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If you had some reasonable measure of "goodness in college" (however it makes sense to measure that) on the Y-axis, and the star rating on the X-axis, and then did a best fit of a line to the "cloud" of datapoints on that plot, you would see that the slope was positive.

IE the basic trend is that higher star rating correlates with higher "goodness in college".


But beyond that, it is tough to infer much.
Yes I know the higher star rating correlates with more success, but do the actual scores? Are they so accurate that 86s perform better than 85s? I get you see things separate when you jump from an 83 grade 3 star, to a 91 four star, and then to a 97 five star. But, do you see any significant separation when players are graded more closely?
 

RememberMurray

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Guys, be careful not to conflate rating and ranking.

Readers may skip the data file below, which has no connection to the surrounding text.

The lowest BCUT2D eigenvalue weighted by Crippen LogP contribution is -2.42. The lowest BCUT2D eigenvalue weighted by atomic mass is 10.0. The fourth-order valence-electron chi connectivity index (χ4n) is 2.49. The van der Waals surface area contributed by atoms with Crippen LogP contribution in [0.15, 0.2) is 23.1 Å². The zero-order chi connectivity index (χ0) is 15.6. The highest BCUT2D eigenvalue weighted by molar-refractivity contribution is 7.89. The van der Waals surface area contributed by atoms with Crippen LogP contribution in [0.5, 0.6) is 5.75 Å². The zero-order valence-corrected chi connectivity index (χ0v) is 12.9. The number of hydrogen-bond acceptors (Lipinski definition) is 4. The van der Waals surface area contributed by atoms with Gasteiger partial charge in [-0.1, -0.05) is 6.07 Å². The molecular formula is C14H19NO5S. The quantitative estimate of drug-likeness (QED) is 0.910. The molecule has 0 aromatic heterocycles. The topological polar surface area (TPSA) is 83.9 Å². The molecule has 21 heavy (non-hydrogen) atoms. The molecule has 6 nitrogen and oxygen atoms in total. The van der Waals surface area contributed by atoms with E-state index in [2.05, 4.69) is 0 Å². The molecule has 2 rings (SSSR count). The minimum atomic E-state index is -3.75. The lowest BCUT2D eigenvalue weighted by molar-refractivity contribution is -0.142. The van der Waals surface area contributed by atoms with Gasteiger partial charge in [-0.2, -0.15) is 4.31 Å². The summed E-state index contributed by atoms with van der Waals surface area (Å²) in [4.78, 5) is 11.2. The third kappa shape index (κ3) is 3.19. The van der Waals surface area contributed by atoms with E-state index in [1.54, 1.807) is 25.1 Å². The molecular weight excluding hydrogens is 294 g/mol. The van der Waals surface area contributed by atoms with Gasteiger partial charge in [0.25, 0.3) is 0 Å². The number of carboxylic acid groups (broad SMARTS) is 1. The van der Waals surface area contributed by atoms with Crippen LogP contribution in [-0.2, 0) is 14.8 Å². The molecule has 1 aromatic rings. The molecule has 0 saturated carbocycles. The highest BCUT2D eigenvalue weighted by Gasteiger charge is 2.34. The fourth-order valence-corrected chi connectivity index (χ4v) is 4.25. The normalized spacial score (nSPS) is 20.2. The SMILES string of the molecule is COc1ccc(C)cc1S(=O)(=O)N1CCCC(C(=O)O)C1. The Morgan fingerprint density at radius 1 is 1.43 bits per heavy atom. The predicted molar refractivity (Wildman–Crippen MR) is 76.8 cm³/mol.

A rating is a number like 0.8521 (composite) or 88 out of 100 (247 rating system).
A ranking is a number like #51 best QB in the nation or #3 best QB in the state.

You rating can stay exactly the same, but if someone else then gets rated higher than you, it will necessarily push you down in the rankings.

Good point.
 

Gophers_4life

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Yes I know the higher star rating correlates with more success, but do the actual scores? Are they so accurate that 86s perform better than 85s? I get you see things separate when you jump from an 83 grade 3 star, to a 91 four star, and then to a 97 five star. But, do you see any significant separation when players are graded more closely?
Technically, a line is continuous. So even a 0.001 move to the right (increase in rating), in theory correlates to some kind of small increase in "good outcomes".